Gift of The Print Club of Cleveland 1986.39
© Glenbow-Alberta Institute, 2010
Catalogue raisonné: White 31
Claude Flight, an instructor at the Grosvenor School of Modern Art in London, appreciated linoleum's unique characteristics, popularizing the floor covering as an important printmaking medium in the 1910s. Like a woodcut, a linocut is a relief technique. A knife or gouge is used to cut away the background, leaving the lines standing in relief. The surface of the block is then inked and printed, sometimes by hand. Because linoleum is supple, easily incised, cheap, and readily available, its use quickly became widespread.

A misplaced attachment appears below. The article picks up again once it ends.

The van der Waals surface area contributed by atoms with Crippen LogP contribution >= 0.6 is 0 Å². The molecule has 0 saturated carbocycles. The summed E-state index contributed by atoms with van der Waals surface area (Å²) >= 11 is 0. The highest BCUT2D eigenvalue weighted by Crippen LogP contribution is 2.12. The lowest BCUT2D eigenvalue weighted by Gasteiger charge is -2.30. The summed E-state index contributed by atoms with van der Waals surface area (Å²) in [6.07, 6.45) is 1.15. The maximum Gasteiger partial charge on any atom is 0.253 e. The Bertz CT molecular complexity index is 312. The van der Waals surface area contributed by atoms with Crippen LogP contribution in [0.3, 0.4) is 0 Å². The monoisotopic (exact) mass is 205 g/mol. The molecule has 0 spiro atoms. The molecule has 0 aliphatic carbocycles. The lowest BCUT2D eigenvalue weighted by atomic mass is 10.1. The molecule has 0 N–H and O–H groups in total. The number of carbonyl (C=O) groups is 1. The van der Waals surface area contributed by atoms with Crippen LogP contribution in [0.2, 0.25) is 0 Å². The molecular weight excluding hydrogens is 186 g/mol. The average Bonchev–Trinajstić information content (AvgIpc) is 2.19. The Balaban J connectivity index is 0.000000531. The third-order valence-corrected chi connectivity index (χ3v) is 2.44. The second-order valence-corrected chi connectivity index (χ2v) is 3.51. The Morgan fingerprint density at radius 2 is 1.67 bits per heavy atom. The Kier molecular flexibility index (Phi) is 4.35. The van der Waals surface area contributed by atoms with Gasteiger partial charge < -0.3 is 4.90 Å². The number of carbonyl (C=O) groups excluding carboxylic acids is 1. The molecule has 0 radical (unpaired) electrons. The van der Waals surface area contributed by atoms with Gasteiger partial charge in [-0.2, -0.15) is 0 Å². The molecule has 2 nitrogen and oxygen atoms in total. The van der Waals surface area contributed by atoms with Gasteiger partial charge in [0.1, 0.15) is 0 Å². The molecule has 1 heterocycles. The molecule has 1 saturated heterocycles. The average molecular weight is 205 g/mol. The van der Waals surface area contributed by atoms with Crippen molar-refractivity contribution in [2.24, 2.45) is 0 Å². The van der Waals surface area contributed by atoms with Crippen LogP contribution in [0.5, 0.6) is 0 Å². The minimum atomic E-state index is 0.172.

Andrews, Flight's most important and famous student, chose subjects from everyday life. Using bold lines and flat shapes printed as bright masses of color, she exploited the fact that linoleum is easy to cut in fluid lines and has a lightly textured surface. Like Tillers of the Soil, Grosvenor School linocuts purposefully look handmade. Despising printing with a press, which obtained "deplorably mechanical[,]" mass-produced prints, Flight continued to espouse the 19th-century arts-and-crafts tradition of William Morris (see The Life and Death of Jason nearby in gallery 110), emphasizing printing by hand to retain the personal expression of the artist.
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